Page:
By Marie A. Christensen Karr


In the last two decades, technology--namely, the personal computer--has taken education by storm.  Billions have been spent, credential requirements have been rewritten, entire departments have been created, and mountains of research papers and books have been written and published (both on and off the Web).  And what, precisely, do we have to show for it?

Absolutely nothing conclusive.  While the pundits--both pro (McKenzie--see and con (Oppenheimer--see Atlantic Monthly "The Computer Delusion" [1997] or
The Flickering Mind, his book) continue to take extreme positions, those educators in the trenches (and observing the trenches) have noted with growing concern that rosy predictions of a technology-driven educational system is simply not coming to fruition.

We believe that a very limited view of what good teaching actually is, is at the root of the problem.  A
great teacher--and every school should be lucky enough to have a few of these geniuses--will use every available resource to augment and improve their instruction (even creating and financing resources as needed, including computers and educational software, as well as peripherals and every other gadget they can get their hands on).  Good teachers, on the other hand, work with what they have, which means a quick mind, a caring heart, and the stamina to get through an extremely grueling day/year/career--if they also find time to master some educational technology programs that would benefit their lesson plans, all to the good.  But it's not a priority.  And bad teachers (of which there are too many)-well, we leave that to the conscience of the unions, the administrations, and the school boards.

When 45 percent of teachers in the US use computers in the classroom for less than 15 minutes per week, and over 25 percent never use the Internet (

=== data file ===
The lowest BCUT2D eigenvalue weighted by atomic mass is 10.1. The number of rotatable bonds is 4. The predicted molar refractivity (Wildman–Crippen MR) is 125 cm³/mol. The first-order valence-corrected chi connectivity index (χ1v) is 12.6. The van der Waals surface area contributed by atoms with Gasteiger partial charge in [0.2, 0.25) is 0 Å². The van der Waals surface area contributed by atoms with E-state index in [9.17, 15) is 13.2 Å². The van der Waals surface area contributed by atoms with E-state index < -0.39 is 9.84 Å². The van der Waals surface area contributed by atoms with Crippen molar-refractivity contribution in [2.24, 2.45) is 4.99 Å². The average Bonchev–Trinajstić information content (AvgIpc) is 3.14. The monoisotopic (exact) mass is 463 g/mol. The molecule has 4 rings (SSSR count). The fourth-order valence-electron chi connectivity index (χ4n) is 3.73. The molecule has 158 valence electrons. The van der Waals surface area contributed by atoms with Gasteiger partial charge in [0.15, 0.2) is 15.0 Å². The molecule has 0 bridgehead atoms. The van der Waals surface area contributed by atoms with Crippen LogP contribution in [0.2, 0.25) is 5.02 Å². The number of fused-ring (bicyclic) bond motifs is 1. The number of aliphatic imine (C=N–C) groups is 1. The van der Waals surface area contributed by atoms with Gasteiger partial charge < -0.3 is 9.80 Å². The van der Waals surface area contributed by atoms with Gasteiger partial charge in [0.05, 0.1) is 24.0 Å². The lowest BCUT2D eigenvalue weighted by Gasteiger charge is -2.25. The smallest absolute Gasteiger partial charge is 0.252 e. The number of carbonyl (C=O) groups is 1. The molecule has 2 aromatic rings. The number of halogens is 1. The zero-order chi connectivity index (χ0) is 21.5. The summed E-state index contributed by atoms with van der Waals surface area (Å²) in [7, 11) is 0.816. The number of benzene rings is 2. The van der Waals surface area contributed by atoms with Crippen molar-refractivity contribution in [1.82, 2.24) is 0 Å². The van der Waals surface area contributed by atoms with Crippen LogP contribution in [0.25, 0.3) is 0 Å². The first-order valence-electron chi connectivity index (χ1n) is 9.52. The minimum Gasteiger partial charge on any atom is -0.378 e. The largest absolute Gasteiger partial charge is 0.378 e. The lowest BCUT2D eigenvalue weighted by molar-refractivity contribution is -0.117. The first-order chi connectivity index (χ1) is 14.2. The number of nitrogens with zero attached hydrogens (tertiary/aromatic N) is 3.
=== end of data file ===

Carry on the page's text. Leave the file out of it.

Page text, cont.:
Technology & Learning, 2/2004), the paradigm may have to change once again.  The 'early adopters' are still adopting, but the rest are simply not interested.  Good teaching does not require a computer, and it's a darned expensive attendance/grade book, if that's all it's used for.

Let's stop using educational technology as a cure-all, a cudgel, a band-aid.  Allow good teachers to opt out for now, give great teachers every electronic toy they need, bring back the concept of computer labs for basic skills instruction--no student should get to high school without keyboarding, word processing, database, and minimum multimedia skills (although they do all seem to know how to alter screensavers).  Cut the expensive tech crews/coordinators/advisors/administrators and train the kids to do the work--it's not brain surgery.  Provide, at the secondary level, access to professional grade equipment for work experience.  Be flexible, practical, open to new ideas…

But, most of all, recognize that 'teaching and learning' is about people helping people, as it has always been, and honor that most basic connection.